National
MPs want separate budget for gov't labPublish Date: May 11, 2014
MPs want separate budget for gov't lab
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The government analytical lab was commissioned by then-minister of internal affairs Ruhakana Rugunda (left) and then-Vice President Gilbert Bukenya on July 24, 2007
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By Umaru Kashaka 

KAMPALA  - The budget committee of parliament has recommended that the process to create a separate Vote (budget) for the Directorate of Government Analytical Laboratory (DGAL) be started by the ministry of finance next financial year to allow it effectively execute its functions.

This was during the Friday’s discussion of the sessional committee on defence report on the macroeconomic plan and indicative budget framework of the defence sector for the financial year 2014/15-2017/2018.

The MPs noted that a separate budget was required because of the uniqueness of DGAL operations which include emergency interventions into incidents that require immediate response.

“The granting of a separate Vote [budget] will lessen the time required to conclude forensic investigations through quick acquisition of laboratory consumables as well as improvement in efficiency of processes,” said the defence committee chairperson and Mubende Woman MP, Benny Namugwanya.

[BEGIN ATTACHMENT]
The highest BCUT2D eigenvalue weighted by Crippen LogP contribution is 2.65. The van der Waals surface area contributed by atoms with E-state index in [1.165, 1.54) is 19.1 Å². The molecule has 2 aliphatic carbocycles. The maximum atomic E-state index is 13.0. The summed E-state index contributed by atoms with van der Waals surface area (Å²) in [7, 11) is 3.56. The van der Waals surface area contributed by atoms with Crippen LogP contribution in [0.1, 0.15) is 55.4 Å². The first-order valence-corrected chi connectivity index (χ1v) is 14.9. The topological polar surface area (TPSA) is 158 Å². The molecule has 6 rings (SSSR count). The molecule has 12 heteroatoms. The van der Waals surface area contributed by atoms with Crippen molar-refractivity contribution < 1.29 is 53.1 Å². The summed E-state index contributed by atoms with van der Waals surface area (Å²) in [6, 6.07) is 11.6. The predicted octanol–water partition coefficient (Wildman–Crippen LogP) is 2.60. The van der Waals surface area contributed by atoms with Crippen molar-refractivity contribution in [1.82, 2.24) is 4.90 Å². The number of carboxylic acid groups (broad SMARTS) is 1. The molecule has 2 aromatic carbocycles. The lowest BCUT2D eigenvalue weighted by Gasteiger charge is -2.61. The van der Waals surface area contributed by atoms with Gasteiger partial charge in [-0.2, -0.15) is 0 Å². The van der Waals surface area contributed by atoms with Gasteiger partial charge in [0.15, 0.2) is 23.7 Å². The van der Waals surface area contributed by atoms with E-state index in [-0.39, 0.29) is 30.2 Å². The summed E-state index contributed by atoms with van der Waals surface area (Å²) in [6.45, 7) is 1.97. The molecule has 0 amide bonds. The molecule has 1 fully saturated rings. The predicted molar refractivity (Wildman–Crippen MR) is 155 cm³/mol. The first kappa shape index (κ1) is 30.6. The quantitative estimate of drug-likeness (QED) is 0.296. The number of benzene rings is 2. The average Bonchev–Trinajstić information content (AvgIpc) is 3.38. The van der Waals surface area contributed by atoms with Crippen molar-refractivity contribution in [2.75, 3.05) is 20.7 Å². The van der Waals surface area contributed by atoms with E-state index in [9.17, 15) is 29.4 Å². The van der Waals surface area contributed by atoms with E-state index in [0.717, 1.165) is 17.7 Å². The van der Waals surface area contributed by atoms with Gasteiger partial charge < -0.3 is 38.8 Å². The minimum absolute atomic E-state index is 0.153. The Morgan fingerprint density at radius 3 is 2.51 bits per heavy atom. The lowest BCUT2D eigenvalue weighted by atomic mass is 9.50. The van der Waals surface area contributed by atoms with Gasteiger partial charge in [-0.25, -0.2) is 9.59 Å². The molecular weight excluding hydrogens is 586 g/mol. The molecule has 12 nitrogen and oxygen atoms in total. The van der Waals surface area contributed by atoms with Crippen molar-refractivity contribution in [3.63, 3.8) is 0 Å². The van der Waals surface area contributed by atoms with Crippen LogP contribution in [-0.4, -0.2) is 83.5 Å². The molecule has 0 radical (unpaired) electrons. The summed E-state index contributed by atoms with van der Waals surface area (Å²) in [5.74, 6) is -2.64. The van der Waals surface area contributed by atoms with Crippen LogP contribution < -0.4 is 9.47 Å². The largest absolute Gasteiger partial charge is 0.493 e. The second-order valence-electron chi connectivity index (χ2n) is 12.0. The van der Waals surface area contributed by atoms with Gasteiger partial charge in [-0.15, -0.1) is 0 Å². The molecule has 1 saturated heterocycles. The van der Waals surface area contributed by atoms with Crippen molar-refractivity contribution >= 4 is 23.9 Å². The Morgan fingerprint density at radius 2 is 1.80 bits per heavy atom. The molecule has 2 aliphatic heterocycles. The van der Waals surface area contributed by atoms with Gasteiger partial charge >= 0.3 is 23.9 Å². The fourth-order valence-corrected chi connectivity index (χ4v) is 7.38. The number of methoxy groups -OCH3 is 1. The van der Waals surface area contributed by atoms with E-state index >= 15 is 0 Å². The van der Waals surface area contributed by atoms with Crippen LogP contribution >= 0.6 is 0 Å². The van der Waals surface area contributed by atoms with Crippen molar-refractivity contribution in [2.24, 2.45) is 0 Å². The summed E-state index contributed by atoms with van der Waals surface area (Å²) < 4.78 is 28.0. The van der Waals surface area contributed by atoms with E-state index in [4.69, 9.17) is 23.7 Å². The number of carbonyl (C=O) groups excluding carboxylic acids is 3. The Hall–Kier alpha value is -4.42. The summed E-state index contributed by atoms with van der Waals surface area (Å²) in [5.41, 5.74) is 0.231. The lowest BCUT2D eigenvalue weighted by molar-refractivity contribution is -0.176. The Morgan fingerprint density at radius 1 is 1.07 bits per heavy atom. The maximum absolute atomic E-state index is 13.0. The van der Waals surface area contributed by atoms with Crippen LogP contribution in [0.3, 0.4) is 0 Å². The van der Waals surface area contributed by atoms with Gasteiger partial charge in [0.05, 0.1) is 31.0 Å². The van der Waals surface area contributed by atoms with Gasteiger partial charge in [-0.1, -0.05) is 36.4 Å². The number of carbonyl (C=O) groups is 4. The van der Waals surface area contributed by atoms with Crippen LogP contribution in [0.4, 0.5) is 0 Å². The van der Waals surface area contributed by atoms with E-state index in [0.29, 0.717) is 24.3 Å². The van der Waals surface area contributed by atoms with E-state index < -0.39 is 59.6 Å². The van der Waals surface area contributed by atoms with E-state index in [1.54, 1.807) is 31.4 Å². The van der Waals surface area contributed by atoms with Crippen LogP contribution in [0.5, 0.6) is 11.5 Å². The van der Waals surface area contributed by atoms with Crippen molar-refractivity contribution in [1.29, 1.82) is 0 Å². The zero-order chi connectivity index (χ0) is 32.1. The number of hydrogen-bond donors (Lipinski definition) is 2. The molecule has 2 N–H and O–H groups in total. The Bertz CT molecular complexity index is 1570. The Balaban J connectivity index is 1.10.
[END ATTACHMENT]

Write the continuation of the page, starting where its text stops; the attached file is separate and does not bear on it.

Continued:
The legislators also recommended that additional funding of over sh5b be provided to help upgrade as well as replace obsolete equipment with modern ones.

“This is an important facility but it saddens to find that many of its scientific machines are broken down due to lack of funds to service them and buy new ones. Government should find this money,” the Nakasongola Woman MP, Margaret Komuhangi said

Recently the director of DGAL Kepher Kateu told legislators that the quantity of available chemicals to undertake timely investigations of forensic and scientific cases has a direct effect on the time suspects are held on remand in prisons.

“Inadequate funds to procure chemicals leads to increased turnaround time, congestion in prisons and delayed administration of justice hence increasing government expenditure,” he explained.

Kateu observed that the laboratory can generate non-tax revenue to a tune of sh10b annually when fully facilitated, while saving government at least sh2b from outsourcing tests to other international laboratories in administration of justice.

“Additional savings of sh1b in feeding and upkeep of suspects on remand can be realized as a result of quick resolution of court cases thus reducing case backlog,” he asserted.

The national analytical laboratory is used in testing of DNA for paternity, in detecting poisons and in measuring amount of heavy metal in the atmosphere, soil and water, among others.

However, despite its existence, Uganda has continued to rely on foreign facilities.

The government early last year sent body samples of the late MP, Cerinah Nebanda, to South Africa, India and Israel to ascertain cause of her death.

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